So this is true of our sexual behaviors too. Sarah and Tom may have laid down some patterns for themselves that now are holding them back from experiencing other sexual elements that they want. But they can retrain themselves to have new patterns. It may be frustrating at first. It may involve avoiding the easy path that has been working for them in other ways, doing things differently. But the flexibility is there. So, no you are not ruined. You are a creature of habit in ways that go deeper than we imagined, but also a creature of continuous change and growth. If you are willing to be frustrated for awhile, you can make changes, to your sex life and to other aspects of yourself.

 

For Condoms to Work, We Have to Use Them

 

Studies looking at teenagers use of condoms suggest that 70 % of sexually active teen boys say they use a condom “occasionally”. The problem is occasionally doesn’t work. If you are effectively aware of a female partner’s fertility cycle, occasionally using a condom may provide some protection against pregnancy, but is still risky. But for use against STDs occasionally just won’t cut it. Age us up a little bit and those same people who have been “occasionally” exposed to STDs are still not using condoms very often. According to a study by the Guttmacher Institute, only 18 % of single women aged 20 – 40 are regularly using condoms.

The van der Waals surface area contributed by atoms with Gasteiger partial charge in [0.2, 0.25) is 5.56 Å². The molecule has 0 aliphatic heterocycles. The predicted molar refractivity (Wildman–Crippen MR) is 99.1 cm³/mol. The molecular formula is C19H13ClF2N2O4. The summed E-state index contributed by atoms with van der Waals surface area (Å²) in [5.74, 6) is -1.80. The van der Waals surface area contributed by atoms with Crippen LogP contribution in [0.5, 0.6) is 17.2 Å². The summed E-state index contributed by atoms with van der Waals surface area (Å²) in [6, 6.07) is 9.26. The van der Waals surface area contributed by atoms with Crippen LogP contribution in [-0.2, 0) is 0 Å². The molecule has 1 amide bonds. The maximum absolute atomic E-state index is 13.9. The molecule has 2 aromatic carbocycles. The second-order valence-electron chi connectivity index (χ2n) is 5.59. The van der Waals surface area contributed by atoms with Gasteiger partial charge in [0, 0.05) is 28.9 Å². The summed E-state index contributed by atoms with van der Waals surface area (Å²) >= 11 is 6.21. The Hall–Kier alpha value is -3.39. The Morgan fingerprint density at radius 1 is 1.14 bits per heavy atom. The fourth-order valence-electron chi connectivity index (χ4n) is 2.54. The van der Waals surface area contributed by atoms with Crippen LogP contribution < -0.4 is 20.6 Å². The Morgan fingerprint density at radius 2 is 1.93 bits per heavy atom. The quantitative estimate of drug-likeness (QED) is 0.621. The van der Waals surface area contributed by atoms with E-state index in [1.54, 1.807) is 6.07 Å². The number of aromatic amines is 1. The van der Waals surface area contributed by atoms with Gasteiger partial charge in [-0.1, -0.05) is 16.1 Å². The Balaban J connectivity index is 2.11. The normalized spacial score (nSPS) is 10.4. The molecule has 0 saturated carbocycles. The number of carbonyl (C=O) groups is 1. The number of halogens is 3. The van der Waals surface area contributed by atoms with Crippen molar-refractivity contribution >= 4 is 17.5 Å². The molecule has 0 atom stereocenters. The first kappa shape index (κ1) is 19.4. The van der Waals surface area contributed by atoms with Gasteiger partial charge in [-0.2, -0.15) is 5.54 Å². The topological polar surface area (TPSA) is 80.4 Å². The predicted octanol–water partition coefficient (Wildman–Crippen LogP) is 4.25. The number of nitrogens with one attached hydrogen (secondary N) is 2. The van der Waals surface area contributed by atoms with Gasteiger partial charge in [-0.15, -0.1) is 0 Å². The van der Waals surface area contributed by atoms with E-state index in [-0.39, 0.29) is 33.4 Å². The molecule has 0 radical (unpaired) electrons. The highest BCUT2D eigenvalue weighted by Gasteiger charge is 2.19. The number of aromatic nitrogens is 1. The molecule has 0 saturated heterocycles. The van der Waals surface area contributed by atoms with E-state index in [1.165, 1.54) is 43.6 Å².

There are over 24 sexually transmitted diseases that we can be exposed to and many of them are asymptomactic – but still can be spread from partner to partner. And we are spreading them.  In the US, one on five people has Herpes. Nearly 50% of sexually active people will contract HPV in their lifetime.

STDs are so common, they are a fact of our sexual lives. It is time we stopped thinking of them as a moral issue or as something only certain people get. The most common excuse I hear for not having safer sex is that the partner seemed safe & responsible. Of course they did – because normal, healthy people have STDs, many of whom have no symptoms and have not actually been tested for any STDs because they didn’t think they needed to be. We need to accept this reality and still do what we can to reduce our chances of being infected. Getting STD screenings can be a part of the new relationship milestones for those choosing monogamy or to be fluid bonded, but for people with new sexual partners using a condom is still the best protection you have. In Victorian England they used to believe that only the “dirty poor” got certain illness, until they found that bacteria causing it was in water and impacted everyone. We don’t assume only certain sloppy people get colds. STDs are easily transmitted, it is time we see that everyone can get them - even that perfect new partner you have your eye on.